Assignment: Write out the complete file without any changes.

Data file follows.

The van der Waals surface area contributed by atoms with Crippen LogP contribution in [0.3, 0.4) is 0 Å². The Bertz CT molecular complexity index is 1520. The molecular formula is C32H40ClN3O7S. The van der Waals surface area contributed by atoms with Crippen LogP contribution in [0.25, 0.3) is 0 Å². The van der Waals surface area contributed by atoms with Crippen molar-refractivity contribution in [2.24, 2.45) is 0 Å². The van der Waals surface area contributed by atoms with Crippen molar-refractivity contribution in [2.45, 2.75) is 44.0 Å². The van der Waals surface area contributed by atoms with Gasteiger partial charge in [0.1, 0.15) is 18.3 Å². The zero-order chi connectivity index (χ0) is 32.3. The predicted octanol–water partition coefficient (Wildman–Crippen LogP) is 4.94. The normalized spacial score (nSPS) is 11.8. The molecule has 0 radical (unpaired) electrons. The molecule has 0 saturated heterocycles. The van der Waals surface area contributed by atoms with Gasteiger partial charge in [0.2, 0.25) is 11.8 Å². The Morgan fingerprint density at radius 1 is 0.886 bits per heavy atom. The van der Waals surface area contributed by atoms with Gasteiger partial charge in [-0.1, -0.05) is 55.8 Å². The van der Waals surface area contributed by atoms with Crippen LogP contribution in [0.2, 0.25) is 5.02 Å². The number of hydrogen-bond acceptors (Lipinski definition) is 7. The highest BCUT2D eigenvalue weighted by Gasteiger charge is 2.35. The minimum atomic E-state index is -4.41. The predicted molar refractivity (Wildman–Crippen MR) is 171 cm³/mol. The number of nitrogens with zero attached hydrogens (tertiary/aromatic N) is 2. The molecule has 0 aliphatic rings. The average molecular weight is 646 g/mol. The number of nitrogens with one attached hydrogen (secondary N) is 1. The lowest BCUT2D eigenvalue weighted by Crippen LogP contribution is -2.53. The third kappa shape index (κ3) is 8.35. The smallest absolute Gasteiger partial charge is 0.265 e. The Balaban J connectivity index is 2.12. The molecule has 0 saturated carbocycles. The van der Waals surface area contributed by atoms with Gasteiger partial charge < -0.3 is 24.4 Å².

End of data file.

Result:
The van der Waals surface area contributed by atoms with Crippen LogP contribution in [0.3, 0.4) is 0 Å². The Bertz CT molecular complexity index is 1520. The molecular formula is C32H40ClN3O7S. The van der Waals surface area contributed by atoms with Crippen LogP contribution in [0.25, 0.3) is 0 Å². The van der Waals surface area contributed by atoms with Crippen molar-refractivity contribution in [2.24, 2.45) is 0 Å². The van der Waals surface area contributed by atoms with Crippen molar-refractivity contribution in [2.45, 2.75) is 44.0 Å². The van der Waals surface area contributed by atoms with Gasteiger partial charge in [0.1, 0.15) is 18.3 Å². The zero-order chi connectivity index (χ0) is 32.3. The predicted octanol–water partition coefficient (Wildman–Crippen LogP) is 4.94. The normalized spacial score (nSPS) is 11.8. The molecule has 0 radical (unpaired) electrons. The molecule has 0 saturated heterocycles. The van der Waals surface area contributed by atoms with Gasteiger partial charge in [0.2, 0.25) is 11.8 Å². The Morgan fingerprint density at radius 1 is 0.886 bits per heavy atom. The van der Waals surface area contributed by atoms with Gasteiger partial charge in [-0.1, -0.05) is 55.8 Å². The van der Waals surface area contributed by atoms with Crippen LogP contribution in [0.2, 0.25) is 5.02 Å². The number of hydrogen-bond acceptors (Lipinski definition) is 7. The highest BCUT2D eigenvalue weighted by Gasteiger charge is 2.35. The minimum atomic E-state index is -4.41. The predicted molar refractivity (Wildman–Crippen MR) is 171 cm³/mol. The number of nitrogens with zero attached hydrogens (tertiary/aromatic N) is 2. The molecule has 0 aliphatic rings. The average molecular weight is 646 g/mol. The number of nitrogens with one attached hydrogen (secondary N) is 1. The lowest BCUT2D eigenvalue weighted by Crippen LogP contribution is -2.53. The third kappa shape index (κ3) is 8.35. The smallest absolute Gasteiger partial charge is 0.265 e. The Balaban J connectivity index is 2.12. The molecule has 0 saturated carbocycles. The van der Waals surface area contributed by atoms with Gasteiger partial charge < -0.3 is 24.4 Å².